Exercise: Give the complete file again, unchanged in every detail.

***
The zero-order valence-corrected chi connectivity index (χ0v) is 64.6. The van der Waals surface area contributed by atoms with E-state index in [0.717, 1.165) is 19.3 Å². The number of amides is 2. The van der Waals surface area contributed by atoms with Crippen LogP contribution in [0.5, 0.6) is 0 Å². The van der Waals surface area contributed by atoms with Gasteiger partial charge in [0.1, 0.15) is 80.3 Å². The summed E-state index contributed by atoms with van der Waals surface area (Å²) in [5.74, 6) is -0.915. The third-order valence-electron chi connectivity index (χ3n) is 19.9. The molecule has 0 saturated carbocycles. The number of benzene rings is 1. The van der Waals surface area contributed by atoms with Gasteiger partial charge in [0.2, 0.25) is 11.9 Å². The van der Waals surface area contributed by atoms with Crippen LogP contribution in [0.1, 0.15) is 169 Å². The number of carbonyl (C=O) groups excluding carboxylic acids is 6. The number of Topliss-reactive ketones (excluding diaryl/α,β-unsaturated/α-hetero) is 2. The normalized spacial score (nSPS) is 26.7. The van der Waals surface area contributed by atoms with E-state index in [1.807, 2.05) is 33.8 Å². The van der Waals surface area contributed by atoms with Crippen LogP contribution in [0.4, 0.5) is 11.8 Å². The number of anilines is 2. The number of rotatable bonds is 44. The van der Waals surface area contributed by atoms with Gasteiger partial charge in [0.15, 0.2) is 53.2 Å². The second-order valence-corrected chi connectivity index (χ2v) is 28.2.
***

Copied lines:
The zero-order valence-corrected chi connectivity index (χ0v) is 64.6. The van der Waals surface area contributed by atoms with E-state index in [0.717, 1.165) is 19.3 Å². The number of amides is 2. The van der Waals surface area contributed by atoms with Crippen LogP contribution in [0.5, 0.6) is 0 Å². The van der Waals surface area contributed by atoms with Gasteiger partial charge in [0.1, 0.15) is 80.3 Å². The summed E-state index contributed by atoms with van der Waals surface area (Å²) in [5.74, 6) is -0.915. The third-order valence-electron chi connectivity index (χ3n) is 19.9. The molecule has 0 saturated carbocycles. The number of benzene rings is 1. The van der Waals surface area contributed by atoms with Gasteiger partial charge in [0.2, 0.25) is 11.9 Å². The van der Waals surface area contributed by atoms with Crippen LogP contribution in [0.1, 0.15) is 169 Å². The number of carbonyl (C=O) groups excluding carboxylic acids is 6. The number of Topliss-reactive ketones (excluding diaryl/α,β-unsaturated/α-hetero) is 2. The normalized spacial score (nSPS) is 26.7. The van der Waals surface area contributed by atoms with E-state index in [1.807, 2.05) is 33.8 Å². The van der Waals surface area contributed by atoms with Crippen LogP contribution in [0.4, 0.5) is 11.8 Å². The number of anilines is 2. The number of rotatable bonds is 44. The van der Waals surface area contributed by atoms with Gasteiger partial charge in [0.15, 0.2) is 53.2 Å². The second-order valence-corrected chi connectivity index (χ2v) is 28.2.